Teaching Horror Literature in a Multicultural Classroom


  • Ljubica Matek Josip Juraj Strossmayer University of Osijek




horror literature, multiculturality, interculturality, learning outcome, empathy, tolerance


As a genre, horror tends to be marginalized in literature classes because it is often mistakenly perceived to be inappropriate for the classroom environment due to the intensive emotional effects that the genre’s typical macabre motifs and topics may produce in the reader. However, this paper argues that, for two reasons, horror texts represent a valid and important addition to a literary syllabus. First, they typically have a positive impact on the students’ increased interest in reading, which is, in the pedagogical and scholarly sense, a desirable activity. Second, they tend to contribute significantly to the development of empathy with and tolerance for others, which is an especially valuable learning outcome in a multicultural classroom characterized by implied intercultural communication.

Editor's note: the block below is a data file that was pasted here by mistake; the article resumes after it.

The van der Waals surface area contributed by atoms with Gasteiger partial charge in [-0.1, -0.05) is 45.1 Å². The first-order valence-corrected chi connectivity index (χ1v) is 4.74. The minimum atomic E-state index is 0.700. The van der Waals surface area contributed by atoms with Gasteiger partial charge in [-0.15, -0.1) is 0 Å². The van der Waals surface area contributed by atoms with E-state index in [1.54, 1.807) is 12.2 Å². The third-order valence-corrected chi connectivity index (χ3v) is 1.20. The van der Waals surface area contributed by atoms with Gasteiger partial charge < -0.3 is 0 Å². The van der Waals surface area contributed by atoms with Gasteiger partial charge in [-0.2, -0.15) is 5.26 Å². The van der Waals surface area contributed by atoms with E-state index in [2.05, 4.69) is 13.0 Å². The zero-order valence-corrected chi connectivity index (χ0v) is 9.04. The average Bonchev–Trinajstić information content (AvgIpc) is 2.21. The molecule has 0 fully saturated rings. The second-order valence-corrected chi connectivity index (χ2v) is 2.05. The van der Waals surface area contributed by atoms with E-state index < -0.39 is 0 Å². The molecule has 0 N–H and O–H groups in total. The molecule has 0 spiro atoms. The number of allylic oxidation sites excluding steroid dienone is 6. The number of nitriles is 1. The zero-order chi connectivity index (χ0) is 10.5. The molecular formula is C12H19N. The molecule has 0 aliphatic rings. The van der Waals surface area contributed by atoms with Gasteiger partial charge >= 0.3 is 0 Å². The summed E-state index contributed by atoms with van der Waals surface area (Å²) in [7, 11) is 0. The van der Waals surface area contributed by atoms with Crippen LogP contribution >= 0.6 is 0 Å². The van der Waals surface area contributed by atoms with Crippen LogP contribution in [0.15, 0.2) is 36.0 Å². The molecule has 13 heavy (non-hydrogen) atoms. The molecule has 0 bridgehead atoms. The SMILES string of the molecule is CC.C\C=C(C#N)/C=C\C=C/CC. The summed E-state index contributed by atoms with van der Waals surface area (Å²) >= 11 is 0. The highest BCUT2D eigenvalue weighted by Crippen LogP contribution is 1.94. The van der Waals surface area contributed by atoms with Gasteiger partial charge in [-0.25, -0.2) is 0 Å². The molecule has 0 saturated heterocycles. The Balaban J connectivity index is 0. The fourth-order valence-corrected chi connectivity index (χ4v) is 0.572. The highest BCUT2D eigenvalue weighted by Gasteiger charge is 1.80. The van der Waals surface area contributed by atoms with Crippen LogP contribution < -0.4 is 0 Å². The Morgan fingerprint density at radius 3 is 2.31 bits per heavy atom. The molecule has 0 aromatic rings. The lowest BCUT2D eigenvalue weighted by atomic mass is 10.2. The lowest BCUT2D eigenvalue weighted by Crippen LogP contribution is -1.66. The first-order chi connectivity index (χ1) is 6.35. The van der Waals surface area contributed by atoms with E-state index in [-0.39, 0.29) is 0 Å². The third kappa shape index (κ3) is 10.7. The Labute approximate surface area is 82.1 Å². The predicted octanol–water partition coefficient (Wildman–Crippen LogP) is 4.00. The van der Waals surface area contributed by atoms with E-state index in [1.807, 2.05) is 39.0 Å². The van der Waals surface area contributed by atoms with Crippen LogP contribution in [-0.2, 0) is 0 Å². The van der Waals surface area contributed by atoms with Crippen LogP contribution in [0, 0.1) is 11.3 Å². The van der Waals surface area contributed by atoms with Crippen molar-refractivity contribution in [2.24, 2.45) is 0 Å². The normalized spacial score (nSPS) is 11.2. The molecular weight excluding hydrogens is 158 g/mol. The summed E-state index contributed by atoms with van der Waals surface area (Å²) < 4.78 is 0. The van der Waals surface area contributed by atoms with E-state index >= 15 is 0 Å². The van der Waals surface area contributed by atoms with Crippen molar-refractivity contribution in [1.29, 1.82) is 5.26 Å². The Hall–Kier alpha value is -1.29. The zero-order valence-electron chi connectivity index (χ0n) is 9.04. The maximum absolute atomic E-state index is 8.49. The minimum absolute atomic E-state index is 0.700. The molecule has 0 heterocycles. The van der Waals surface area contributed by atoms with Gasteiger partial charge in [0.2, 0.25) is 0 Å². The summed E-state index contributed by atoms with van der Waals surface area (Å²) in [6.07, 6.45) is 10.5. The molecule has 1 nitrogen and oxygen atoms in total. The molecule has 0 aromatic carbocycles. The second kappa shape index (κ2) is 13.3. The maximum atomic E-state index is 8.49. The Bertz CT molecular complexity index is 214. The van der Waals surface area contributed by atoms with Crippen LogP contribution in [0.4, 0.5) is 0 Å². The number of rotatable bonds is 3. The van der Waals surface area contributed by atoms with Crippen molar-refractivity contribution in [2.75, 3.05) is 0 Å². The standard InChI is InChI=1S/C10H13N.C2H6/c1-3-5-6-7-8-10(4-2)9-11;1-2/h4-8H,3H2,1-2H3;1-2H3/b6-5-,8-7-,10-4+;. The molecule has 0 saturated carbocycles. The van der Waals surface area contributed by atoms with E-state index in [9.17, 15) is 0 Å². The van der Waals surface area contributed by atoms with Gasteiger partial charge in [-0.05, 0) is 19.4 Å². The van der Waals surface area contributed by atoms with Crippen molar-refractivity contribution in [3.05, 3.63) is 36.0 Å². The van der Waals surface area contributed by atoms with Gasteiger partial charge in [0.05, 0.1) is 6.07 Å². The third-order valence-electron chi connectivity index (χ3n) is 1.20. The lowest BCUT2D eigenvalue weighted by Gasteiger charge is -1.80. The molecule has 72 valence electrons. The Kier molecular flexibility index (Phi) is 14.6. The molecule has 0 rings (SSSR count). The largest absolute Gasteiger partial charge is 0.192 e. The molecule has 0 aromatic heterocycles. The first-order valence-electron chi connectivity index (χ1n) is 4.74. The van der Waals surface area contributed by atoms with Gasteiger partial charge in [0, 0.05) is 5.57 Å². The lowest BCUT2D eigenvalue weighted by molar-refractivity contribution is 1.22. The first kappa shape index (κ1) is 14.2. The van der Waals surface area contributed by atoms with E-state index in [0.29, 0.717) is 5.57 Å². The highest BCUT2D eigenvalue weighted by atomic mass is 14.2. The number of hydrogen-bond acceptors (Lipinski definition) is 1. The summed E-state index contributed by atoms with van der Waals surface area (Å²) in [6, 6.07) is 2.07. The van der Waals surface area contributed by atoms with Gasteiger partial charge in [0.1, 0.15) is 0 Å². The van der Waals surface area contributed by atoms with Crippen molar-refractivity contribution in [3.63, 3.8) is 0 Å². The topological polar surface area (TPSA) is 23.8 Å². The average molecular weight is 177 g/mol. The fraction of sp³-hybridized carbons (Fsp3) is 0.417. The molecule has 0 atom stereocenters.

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How to Cite

Matek, L. (2015). Teaching Horror Literature in a Multicultural Classroom. ELOPE: English Language Overseas Perspectives and Enquiries, 12(1), 61–73. https://doi.org/10.4312/elope.12.1.61-73